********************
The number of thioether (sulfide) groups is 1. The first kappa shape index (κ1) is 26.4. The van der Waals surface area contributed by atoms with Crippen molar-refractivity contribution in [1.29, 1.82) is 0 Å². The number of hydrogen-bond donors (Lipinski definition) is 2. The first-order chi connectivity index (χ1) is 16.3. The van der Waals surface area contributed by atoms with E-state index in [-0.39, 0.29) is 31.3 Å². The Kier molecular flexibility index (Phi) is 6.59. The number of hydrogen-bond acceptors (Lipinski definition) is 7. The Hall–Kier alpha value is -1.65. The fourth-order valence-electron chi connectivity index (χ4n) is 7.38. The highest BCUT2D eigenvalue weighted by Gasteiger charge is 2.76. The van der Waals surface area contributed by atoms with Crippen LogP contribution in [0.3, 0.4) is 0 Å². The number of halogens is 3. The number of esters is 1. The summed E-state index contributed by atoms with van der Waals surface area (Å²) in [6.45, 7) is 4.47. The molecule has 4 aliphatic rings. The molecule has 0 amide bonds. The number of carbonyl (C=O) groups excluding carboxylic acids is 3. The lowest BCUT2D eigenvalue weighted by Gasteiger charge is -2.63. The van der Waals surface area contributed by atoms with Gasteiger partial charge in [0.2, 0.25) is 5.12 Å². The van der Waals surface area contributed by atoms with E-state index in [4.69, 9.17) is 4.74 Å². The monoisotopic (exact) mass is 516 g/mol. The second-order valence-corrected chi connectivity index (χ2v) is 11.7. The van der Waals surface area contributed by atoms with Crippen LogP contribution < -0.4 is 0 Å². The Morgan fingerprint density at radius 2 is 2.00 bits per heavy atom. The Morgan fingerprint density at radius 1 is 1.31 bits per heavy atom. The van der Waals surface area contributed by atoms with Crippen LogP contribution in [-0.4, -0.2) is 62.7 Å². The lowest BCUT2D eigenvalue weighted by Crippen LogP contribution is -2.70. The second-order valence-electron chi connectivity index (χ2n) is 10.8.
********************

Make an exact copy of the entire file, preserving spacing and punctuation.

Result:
The number of thioether (sulfide) groups is 1. The first kappa shape index (κ1) is 26.4. The van der Waals surface area contributed by atoms with Crippen molar-refractivity contribution in [1.29, 1.82) is 0 Å². The number of hydrogen-bond donors (Lipinski definition) is 2. The first-order chi connectivity index (χ1) is 16.3. The van der Waals surface area contributed by atoms with E-state index in [-0.39, 0.29) is 31.3 Å². The Kier molecular flexibility index (Phi) is 6.59. The number of hydrogen-bond acceptors (Lipinski definition) is 7. The Hall–Kier alpha value is -1.65. The fourth-order valence-electron chi connectivity index (χ4n) is 7.38. The highest BCUT2D eigenvalue weighted by Gasteiger charge is 2.76. The van der Waals surface area contributed by atoms with Crippen LogP contribution in [0.3, 0.4) is 0 Å². The number of halogens is 3. The number of esters is 1. The summed E-state index contributed by atoms with van der Waals surface area (Å²) in [6.45, 7) is 4.47. The molecule has 4 aliphatic rings. The molecule has 0 amide bonds. The number of carbonyl (C=O) groups excluding carboxylic acids is 3. The lowest BCUT2D eigenvalue weighted by Gasteiger charge is -2.63. The van der Waals surface area contributed by atoms with Gasteiger partial charge in [0.2, 0.25) is 5.12 Å². The van der Waals surface area contributed by atoms with E-state index in [4.69, 9.17) is 4.74 Å². The monoisotopic (exact) mass is 516 g/mol. The second-order valence-corrected chi connectivity index (χ2v) is 11.7. The van der Waals surface area contributed by atoms with Crippen LogP contribution < -0.4 is 0 Å². The Morgan fingerprint density at radius 2 is 2.00 bits per heavy atom. The Morgan fingerprint density at radius 1 is 1.31 bits per heavy atom. The van der Waals surface area contributed by atoms with Crippen LogP contribution in [-0.4, -0.2) is 62.7 Å². The lowest BCUT2D eigenvalue weighted by Crippen LogP contribution is -2.70. The second-order valence-electron chi connectivity index (χ2n) is 10.8.